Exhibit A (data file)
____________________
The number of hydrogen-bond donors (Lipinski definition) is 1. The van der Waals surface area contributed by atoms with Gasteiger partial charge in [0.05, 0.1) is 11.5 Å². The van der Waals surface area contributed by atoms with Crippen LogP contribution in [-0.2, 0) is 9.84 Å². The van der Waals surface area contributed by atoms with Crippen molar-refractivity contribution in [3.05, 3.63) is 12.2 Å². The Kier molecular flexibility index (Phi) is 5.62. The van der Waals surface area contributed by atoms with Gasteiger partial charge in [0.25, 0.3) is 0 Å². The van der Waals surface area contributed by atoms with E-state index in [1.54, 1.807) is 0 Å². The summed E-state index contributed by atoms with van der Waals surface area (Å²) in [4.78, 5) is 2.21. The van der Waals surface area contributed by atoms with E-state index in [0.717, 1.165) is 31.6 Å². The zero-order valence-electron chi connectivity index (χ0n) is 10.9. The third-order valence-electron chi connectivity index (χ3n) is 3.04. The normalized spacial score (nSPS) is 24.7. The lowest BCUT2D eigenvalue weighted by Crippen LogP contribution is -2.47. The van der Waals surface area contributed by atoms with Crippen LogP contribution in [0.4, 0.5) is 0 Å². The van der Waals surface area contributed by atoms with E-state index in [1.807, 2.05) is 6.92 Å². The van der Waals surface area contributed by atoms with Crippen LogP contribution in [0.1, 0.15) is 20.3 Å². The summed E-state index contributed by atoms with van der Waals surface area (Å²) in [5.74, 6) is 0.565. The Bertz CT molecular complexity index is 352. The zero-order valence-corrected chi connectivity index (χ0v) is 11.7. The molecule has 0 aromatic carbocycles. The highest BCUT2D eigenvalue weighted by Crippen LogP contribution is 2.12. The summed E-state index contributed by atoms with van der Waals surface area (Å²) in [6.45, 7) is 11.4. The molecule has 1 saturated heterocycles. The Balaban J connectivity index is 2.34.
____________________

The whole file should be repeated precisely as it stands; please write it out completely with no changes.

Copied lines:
The number of hydrogen-bond donors (Lipinski definition) is 1. The van der Waals surface area contributed by atoms with Gasteiger partial charge in [0.05, 0.1) is 11.5 Å². The van der Waals surface area contributed by atoms with Crippen LogP contribution in [-0.2, 0) is 9.84 Å². The van der Waals surface area contributed by atoms with Crippen molar-refractivity contribution in [3.05, 3.63) is 12.2 Å². The Kier molecular flexibility index (Phi) is 5.62. The van der Waals surface area contributed by atoms with Gasteiger partial charge in [0.25, 0.3) is 0 Å². The van der Waals surface area contributed by atoms with E-state index in [1.54, 1.807) is 0 Å². The summed E-state index contributed by atoms with van der Waals surface area (Å²) in [4.78, 5) is 2.21. The van der Waals surface area contributed by atoms with E-state index in [0.717, 1.165) is 31.6 Å². The zero-order valence-electron chi connectivity index (χ0n) is 10.9. The third-order valence-electron chi connectivity index (χ3n) is 3.04. The normalized spacial score (nSPS) is 24.7. The lowest BCUT2D eigenvalue weighted by Crippen LogP contribution is -2.47. The van der Waals surface area contributed by atoms with Crippen LogP contribution in [0.4, 0.5) is 0 Å². The van der Waals surface area contributed by atoms with E-state index in [1.807, 2.05) is 6.92 Å². The van der Waals surface area contributed by atoms with Crippen LogP contribution in [0.1, 0.15) is 20.3 Å². The summed E-state index contributed by atoms with van der Waals surface area (Å²) in [5.74, 6) is 0.565. The Bertz CT molecular complexity index is 352. The zero-order valence-corrected chi connectivity index (χ0v) is 11.7. The molecule has 0 aromatic carbocycles. The highest BCUT2D eigenvalue weighted by Crippen LogP contribution is 2.12. The summed E-state index contributed by atoms with van der Waals surface area (Å²) in [6.45, 7) is 11.4. The molecule has 1 saturated heterocycles. The Balaban J connectivity index is 2.34.